Last Monday, in my weekly prayer update, I wrote, “This morning, I read an email telling me that information I had shared in strict confidence had been communicated to others, causing incalculable, and perhaps irreparable, damage to several important relationships. Because of Romans 8:28, however, I decided to thank God for even this, although I can’t see anything ‘good’ in it.”
Though very upset, I was responding well.
On Tuesday, however, when I received another message that revealed that the seriousness of the damage far exceeded what I had originally thought, I broke down and cried. For more than twenty minutes, I wandered around the house aimlessly, sobbing and pouring out my grief to God.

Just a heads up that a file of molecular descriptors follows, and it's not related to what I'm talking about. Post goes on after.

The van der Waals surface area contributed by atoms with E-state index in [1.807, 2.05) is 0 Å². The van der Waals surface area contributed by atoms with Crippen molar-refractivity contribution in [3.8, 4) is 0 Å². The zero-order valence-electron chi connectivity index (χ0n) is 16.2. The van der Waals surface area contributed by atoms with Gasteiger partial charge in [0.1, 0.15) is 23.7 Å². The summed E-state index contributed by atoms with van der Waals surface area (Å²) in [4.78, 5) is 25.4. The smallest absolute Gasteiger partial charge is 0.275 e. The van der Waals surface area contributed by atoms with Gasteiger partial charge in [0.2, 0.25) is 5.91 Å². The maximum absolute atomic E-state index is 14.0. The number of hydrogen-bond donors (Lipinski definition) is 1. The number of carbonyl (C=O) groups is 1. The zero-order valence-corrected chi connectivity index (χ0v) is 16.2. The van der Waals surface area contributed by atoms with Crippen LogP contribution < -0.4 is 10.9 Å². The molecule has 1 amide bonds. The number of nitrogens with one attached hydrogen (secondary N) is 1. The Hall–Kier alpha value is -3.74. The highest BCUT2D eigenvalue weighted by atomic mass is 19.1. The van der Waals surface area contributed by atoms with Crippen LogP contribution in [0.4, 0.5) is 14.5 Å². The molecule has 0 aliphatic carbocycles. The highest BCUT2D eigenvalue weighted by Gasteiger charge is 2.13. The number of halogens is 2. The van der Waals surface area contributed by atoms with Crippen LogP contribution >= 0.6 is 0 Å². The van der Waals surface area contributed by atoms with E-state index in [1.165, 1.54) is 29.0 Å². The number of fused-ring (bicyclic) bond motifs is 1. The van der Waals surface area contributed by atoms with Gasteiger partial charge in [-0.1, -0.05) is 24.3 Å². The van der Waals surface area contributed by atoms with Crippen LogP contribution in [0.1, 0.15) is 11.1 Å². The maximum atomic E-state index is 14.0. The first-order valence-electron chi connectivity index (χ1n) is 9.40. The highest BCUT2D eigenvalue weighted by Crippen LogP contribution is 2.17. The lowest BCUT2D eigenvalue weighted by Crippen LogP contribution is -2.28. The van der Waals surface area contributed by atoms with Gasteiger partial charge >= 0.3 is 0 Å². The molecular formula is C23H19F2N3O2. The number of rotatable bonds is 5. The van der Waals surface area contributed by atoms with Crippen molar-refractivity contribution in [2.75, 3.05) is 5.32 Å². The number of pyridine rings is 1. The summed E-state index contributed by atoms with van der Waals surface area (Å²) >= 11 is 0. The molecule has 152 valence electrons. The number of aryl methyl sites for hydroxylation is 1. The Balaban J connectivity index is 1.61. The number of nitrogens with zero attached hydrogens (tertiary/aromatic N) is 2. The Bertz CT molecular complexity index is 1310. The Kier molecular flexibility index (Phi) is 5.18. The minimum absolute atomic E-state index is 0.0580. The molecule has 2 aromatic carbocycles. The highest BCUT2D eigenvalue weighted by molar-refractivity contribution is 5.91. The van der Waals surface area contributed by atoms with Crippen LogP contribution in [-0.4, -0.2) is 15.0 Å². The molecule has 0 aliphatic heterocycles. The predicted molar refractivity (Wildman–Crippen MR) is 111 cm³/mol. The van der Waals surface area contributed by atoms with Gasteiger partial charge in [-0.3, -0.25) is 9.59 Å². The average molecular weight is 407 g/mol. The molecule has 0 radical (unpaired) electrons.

Then, I realized that I had written notes on the last paragraph of Romans 8 that morning, in which I stated that we should “Give thanks to God and praise him at all times and for everything (see Ephesians 5:18; 1 Thessalonians 5:18).” As I have said before, praise has always been a weak point for me, so I realized that this was a challenge to obey God and to “practice” what I had “preached.”
I began trying to sing a setting of Psalm 34 written by a friend. At first I could only say – “croak“ might be a better term – the words, “I will bless the LORD at all times,” but I forced myself to press on. By the third time through the song, I was singing, and on the fourth attempt, my voice rang out boldly and with conviction.
This was a spiritual breakthrough for me, for it was the first time I had been able to move “from prison to praise,” as the title of a once-popular book by Merlin R. Carothers describes the process.
Now I can see at least one “good” in what happened: God used it to show me the power of singing praises out loud to him in the midst of profound sorrow and distress.